By Benoit Faucon
OPEC and its allies are still planning to ease production cuts, the energy minister of the United Arab Emirates said, as top producers signaled the worst impact of the pandemic has passed.
The upbeat views come despite the Organization of the Petroleum Exporting Countries downgrading its oil-demand forecast for next year amid fears of a surge of Covid-19.
Speaking at an online energy forum, Minister Suhail Al Mazrouei, whose country is one of the top Persian Gulf oil producers, said "there have been no changes to the agreement" to increase output by 2 million barrels a day on Jan. 1.
OPEC and its allies won't have to make a final decision to open the spigots wider until meetings later this year, after already loosening restrictions in July from record cuts agreed in April in response to the pandemic.
Saudi Arabia has been debating whether the move to reopen the spigot should be delayed by a few months amid fears of a surge of the virus and returning Libyan oil production, officials have previously said.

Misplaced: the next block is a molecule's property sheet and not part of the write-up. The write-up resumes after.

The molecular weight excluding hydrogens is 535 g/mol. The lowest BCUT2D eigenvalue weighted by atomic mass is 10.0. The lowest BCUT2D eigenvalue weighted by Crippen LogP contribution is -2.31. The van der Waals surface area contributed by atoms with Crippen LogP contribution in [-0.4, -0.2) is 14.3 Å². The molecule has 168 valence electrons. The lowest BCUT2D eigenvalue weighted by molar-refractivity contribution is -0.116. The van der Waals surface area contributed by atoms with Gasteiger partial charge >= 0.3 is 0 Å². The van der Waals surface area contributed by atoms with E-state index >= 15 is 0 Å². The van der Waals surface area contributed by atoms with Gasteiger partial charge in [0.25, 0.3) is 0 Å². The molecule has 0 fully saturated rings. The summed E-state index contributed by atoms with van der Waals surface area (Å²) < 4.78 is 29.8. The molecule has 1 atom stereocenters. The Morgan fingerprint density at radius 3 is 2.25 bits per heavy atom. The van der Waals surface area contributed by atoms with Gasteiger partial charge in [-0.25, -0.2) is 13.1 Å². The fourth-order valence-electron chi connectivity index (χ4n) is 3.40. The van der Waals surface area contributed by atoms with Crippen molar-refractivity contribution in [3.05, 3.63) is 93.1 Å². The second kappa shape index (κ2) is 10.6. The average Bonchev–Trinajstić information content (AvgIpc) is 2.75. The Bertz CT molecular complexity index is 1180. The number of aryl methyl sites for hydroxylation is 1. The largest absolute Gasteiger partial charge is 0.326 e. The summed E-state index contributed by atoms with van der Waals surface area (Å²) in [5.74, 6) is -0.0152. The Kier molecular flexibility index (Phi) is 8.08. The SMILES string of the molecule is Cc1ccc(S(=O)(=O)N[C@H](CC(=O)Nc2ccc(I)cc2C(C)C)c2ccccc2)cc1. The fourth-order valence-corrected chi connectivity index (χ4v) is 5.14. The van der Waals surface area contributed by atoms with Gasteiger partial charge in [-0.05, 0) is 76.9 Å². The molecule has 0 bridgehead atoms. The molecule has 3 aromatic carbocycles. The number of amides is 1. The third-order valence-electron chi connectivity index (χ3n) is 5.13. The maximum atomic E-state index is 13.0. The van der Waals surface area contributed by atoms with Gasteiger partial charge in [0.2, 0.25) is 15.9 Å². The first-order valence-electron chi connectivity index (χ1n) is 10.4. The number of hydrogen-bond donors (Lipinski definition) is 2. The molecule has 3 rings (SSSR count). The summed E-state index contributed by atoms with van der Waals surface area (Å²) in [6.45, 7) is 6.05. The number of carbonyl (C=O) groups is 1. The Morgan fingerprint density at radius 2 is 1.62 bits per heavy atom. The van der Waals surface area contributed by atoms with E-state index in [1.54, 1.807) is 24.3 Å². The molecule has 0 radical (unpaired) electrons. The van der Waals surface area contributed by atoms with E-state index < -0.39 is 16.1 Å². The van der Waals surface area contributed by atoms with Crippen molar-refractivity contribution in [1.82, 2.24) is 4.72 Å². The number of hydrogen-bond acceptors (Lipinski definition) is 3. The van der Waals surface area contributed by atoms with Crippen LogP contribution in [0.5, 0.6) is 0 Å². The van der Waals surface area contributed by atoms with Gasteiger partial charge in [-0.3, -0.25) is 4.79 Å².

Without commenting on OPEC policies, Amin Nasser, chief executive of state-run oil giant Saudi Arabian Oil Co., told attendees that the "recovery of demand will depend on the second wave" of Covid-19. Still, he said "the worst is definitely behind us" and that he expects demand to be back to normal in 2022.
Mr. Mazrouei concurred, saying "we have passed the eye of the storm." Both men said they were more optimistic than the International Energy Agency, a Paris-based organization advising energy consumers, which sees a full recovery no earlier than 2023.
Going forward, Aramco's Mr. Nasser said sharp cuts in investments during the pandemic could reverse the current surplus into an oil shortage going forward.
"If slashed spending is not restored, production of 9 million barrels a day will have disappeared by 2025," he said. "There is a concern we may end up with supply crunch."
The CEO of the state-run oil giant also said his company was ready for an international listing following a domestic listing last year but it was up to the government to decide.
Write to Benoit Faucon at email@example.com
(END) Dow Jones Newswires